Art Finds Its Nook at Synod on Africa

Gospel's Dialogue With Culture Given Expression

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By Carmen Elena Villa


 
VATICAN CITY, OCT. 15, 2009 (Zenit.org).- In addition to the intense hours of interventions and open discussion, the cardinals, bishops and guests at the synod on Africa also have the opportunity to appreciate art from the continent.
 
In breaks for coffee or lunch, the synod fathers have been able to find inspiration in an exhibition of African religious paintings.
 
The "Wedding at Cana, Celebrated by African Tribes," painted by Joseph Belly Malenga Mpasi of the Democratic Republic of the Congo and the "Deliverance of the Chained Angel," by Zeleqe Ewnetu of Ethiopia are some of the works that can be seen at the entrance of Paul VI Hall.
 
The exhibit was organized with the support of the Centro Orientamento Educativo (COE), an association of Christian lay volunteers working in Italy and other countries to develop a culture of dialogue, exchange and solidarity.
 
ZENIT spoke with the exhibition's organizer, Joseph Atangana Ndzie, who works as COE's coordinator in Cameroon. For him, the exhibition intends to show "the Christian heritage of the African faithful."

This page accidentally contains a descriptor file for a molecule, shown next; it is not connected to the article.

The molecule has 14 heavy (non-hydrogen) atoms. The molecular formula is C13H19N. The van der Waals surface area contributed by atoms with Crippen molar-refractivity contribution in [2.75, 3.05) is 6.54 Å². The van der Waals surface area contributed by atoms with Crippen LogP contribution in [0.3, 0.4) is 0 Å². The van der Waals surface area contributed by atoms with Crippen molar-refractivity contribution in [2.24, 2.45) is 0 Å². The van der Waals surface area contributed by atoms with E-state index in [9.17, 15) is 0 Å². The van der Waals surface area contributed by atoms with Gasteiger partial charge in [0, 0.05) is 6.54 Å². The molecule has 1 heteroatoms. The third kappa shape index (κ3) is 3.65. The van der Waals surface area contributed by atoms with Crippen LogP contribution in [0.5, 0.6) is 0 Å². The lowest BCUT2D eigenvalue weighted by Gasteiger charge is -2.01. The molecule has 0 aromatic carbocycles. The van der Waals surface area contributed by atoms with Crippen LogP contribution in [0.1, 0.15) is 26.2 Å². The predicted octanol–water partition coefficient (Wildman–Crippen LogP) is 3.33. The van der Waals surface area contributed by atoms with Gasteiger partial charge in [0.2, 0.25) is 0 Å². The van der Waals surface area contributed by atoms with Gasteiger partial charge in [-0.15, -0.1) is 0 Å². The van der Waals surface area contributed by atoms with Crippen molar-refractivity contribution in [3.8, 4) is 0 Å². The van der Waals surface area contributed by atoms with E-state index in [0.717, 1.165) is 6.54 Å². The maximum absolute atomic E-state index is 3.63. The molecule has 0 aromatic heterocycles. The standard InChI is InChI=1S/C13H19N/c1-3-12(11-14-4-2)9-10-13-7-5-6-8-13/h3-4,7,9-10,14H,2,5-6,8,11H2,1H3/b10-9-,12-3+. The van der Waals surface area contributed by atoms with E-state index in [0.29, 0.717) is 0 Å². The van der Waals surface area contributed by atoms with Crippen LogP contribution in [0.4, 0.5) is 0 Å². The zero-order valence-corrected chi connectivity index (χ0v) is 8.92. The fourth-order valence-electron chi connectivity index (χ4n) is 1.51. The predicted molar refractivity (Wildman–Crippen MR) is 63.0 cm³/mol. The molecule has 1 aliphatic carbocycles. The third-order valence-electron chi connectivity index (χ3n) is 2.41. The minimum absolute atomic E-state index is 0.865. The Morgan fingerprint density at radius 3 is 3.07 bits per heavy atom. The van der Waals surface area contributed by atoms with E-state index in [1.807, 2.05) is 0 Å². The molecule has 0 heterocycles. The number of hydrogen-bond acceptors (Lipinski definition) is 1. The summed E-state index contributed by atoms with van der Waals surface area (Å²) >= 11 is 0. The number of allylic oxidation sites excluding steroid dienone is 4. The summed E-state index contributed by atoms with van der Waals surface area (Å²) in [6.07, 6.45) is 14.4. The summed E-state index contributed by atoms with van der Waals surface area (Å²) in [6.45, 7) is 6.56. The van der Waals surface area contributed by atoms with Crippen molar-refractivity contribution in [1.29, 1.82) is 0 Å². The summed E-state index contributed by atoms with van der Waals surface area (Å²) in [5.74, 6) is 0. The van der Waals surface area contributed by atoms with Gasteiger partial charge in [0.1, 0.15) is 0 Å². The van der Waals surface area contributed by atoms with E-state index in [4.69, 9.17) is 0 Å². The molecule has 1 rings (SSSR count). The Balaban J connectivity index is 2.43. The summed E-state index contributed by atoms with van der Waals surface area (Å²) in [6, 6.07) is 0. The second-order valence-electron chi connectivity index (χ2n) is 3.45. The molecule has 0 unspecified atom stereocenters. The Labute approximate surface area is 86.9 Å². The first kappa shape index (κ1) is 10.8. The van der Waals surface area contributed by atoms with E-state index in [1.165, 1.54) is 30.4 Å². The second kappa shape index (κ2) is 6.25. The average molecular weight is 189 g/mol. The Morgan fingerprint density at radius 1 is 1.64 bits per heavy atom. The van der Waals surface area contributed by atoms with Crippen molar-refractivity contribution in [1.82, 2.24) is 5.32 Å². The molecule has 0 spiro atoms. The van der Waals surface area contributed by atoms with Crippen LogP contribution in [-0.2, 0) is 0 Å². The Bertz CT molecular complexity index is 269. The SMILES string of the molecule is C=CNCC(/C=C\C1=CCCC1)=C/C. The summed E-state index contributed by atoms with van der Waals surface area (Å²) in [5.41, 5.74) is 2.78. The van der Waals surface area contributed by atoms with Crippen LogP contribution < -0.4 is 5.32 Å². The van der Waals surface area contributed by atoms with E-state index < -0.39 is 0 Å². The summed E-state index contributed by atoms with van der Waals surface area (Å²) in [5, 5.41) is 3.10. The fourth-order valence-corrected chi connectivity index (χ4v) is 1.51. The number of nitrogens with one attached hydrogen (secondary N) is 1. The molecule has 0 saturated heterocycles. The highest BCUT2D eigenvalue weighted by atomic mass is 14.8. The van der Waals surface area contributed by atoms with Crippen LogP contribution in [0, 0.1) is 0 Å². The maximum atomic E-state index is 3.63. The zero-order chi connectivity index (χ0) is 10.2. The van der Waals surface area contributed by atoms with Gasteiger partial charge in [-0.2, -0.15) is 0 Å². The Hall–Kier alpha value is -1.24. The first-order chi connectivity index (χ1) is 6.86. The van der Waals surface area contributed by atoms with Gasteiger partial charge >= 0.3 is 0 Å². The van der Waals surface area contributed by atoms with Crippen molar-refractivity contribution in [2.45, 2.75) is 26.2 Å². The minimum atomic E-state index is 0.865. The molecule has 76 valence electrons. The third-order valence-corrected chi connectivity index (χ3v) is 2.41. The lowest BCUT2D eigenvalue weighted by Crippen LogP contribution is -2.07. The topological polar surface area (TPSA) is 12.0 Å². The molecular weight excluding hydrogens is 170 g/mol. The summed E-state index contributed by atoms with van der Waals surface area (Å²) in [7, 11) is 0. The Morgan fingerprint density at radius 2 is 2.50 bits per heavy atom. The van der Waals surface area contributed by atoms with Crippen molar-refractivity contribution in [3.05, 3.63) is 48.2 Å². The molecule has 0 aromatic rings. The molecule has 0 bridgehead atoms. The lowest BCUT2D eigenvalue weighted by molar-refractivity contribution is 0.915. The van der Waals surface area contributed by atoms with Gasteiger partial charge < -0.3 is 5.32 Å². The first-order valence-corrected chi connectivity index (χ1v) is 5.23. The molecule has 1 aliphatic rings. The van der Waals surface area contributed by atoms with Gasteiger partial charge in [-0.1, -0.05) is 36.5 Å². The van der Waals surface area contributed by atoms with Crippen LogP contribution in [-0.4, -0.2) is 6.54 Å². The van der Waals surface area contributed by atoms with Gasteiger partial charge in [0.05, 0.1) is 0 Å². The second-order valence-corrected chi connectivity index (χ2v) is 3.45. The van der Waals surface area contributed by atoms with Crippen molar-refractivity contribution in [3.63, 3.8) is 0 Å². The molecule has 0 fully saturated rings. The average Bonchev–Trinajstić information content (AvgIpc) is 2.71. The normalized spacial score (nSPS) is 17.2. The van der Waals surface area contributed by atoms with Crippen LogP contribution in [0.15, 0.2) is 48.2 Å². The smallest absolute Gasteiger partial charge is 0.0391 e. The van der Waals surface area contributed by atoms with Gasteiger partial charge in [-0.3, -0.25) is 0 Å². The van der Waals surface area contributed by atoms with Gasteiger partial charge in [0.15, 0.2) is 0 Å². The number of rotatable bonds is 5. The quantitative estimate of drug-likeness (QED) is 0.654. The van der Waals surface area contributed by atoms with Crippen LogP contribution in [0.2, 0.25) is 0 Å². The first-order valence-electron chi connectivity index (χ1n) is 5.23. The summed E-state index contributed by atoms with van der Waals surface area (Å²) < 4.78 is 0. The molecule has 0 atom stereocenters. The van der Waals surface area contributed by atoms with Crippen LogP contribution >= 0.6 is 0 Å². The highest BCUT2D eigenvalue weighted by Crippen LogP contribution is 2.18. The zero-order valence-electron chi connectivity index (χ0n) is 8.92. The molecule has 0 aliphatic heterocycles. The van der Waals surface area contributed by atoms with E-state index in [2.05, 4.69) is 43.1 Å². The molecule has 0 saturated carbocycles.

In fact, he explained, the exhibit is the fulfillment of a dream of COE's founder, the late Father Francesco Pedretti, who wanted the display for the first synod on Africa, held in 1994.

"It is a tribute to the synod and to the founder," said Atangana.
 
Universal language
 
The exhibition's organizer, who studied art at Rome's Pontifical Urbanian University, emphasized that in each work, one can see how the artists express "the universality of Christianity and the Catholic identity of the African faithful."

"There is a communion of feelings," he said. "When someone sees this art, there is a universal language that can express devotion. A singular participation in man's expression to God that enriches the universality of the Church."
 
For Rosa Scandella, president of COE, this exhibition lets one see how African artists can be "prophets who with their works cry out the values and ideals of men on this continent, often tormented by historical situations but still capable of building the future."
 
The exhibit turns one of the main conclusions of the first synod on Africa into a reality: dialogue between the Gospel and African culture.
 
And, as Atangana said, it displays that African characteristic of "expressing their religiosity with their whole body, with their nature. It is a joyful and simple faith. It is an expression of life."